Sep 1, 1971

The isolation and characterization of a photochemically active complex from Chloropseudomonas ethylica

Proceedings of the National Academy of Sciences of the United States of America
C F FowlerR C Fuller


A photochemically active subcellular fraction has been isolated from the green bacterium Chloropseudomonas ethylica. It is enriched in bacteriochlorophyll a and contains only a small amount of Chlorobium chlorophyll. Both a reaction-center bleaching (P840) and a cytochrome oxidation (C553) are observed to occur in the fraction. Particles that are contained in the fraction are larger than 1.5 x 10(6) daltons and exhibit a range of sizes consistent with some form of polymeric association of similar subunits. Around 80 bacteriochlorophyll a molecules are present per P840. In an intact photosynthetic apparatus there are about 1000-1500 total chlorophylls (including Chlorobium chlorophyll) per reaction center. The redox potentials of the reaction center P840 and C553 were found to be 0.24 and 0.17 V, respectively, in one-electron reactions. The potentials of these components are around 0.2 V lower than comparable components found in other photosynthetic organisms.

  • References7
  • Citations33


Mentioned in this Paper

Centrifugation, Density Gradient
Desulfuromonas acetoxidans
Electron Microscopy
Subcellular Fractions
Bacteriochlorophyll A
Reaction Center

About this Paper

Trending Feeds


Coronaviruses encompass a large family of viruses that cause the common cold as well as more serious diseases, such as the ongoing outbreak of coronavirus disease 2019 (COVID-19; formally known as 2019-nCoV). Coronaviruses can spread from animals to humans; symptoms include fever, cough, shortness of breath, and breathing difficulties; in more severe cases, infection can lead to death. This feed covers recent research on COVID-19.

Coronavirus Protein Structures

Deciphering and comparing the proteins of different coronaviruses forms a basis for understanding SARS-CoV-2 evolution and virus-receptor interactions. This feed follows studies analyzing the structures of coronavirus proteins, thereby revealing potential drug target sites.

DDX3X Syndrome

DDX3X syndrome is caused by a spontaneous mutation at conception that primarily affects girls due to its location on the X-chromosome. DDX3X syndrome has been linked to intellectual disabilities, seizures, autism, low muscle tone, brain abnormalities, and slower physical developments. Here is the latest research.

ALS: Stress Granules

Amyotrophic Lateral Sclerosis (ALS) is a neurodegenerative disease characterized by cytoplasmic protein aggregates within motor neurons. TDP-43 is an ALS-linked protein that is known to regulate splicing and storage of specific mRNAs into stress granules, which have been implicated in formation of ALS protein aggregates. Here is the latest research.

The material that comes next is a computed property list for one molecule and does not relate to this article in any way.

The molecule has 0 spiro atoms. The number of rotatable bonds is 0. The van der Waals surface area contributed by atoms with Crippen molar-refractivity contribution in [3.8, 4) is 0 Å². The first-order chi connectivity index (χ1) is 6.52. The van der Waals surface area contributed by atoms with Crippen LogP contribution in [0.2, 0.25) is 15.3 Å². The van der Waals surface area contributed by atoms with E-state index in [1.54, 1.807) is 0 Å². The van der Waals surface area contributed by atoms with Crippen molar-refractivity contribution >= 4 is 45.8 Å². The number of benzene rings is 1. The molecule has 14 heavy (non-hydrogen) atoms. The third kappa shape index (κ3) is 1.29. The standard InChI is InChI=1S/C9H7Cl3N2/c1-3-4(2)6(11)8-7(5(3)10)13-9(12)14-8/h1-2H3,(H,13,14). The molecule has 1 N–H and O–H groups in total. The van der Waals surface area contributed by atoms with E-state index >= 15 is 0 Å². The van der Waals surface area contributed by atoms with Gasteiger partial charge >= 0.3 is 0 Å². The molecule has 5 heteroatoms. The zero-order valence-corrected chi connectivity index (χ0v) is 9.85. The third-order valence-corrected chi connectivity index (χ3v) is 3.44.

Fusion Oncoproteins in Childhood Cancers

This feed explores the function of fusion oncoproteins in specific childhood cancers, including those from racial/ethnic minority and underserved groups, and to provide preclinical assessment of potential therapeutics and how fusion oncoproteins influence gene expression to perturb normal cellular programs to block lineage differentiation and development

Applications of Molecular Barcoding

The concept of molecular barcoding is that each original DNA or RNA molecule is attached to a unique sequence barcode. Sequence reads having different barcodes represent different original molecules, while sequence reads having the same barcode are results of PCR duplication from one original molecule. Discover the latest research on molecular barcoding here.

Regulation of Vocal-Motor Plasticity

Dopaminergic projections to the basal ganglia and nucleus accumbens shape the learning and plasticity of motivated behaviors across species including the regulation of vocal-motor plasticity and performance in songbirds. Discover the latest research on the regulation of vocal-motor plasticity here.

Mitotic-exit networks with cytokinesis

Cytokinesis is the highly regulated process that physically separates daughter and mother cells in late mitosis. The mitotic-exit network (MEN), the signalling pathway that drives mitotic exit, directly regulates cytokinesis. Discover the latest research on mitotic-exit networks with cytokinesis here.

DNA Replication Origin

DNA replication is initiated as specific gene sequences, called origins, that function to start DNA replication. Pre-replication complexes are assembled at these origins during the G1 phase of the cell cycle. These sequences allow for targeted activation or deactivation of replication. Discover the latest research on DNA replication origins here.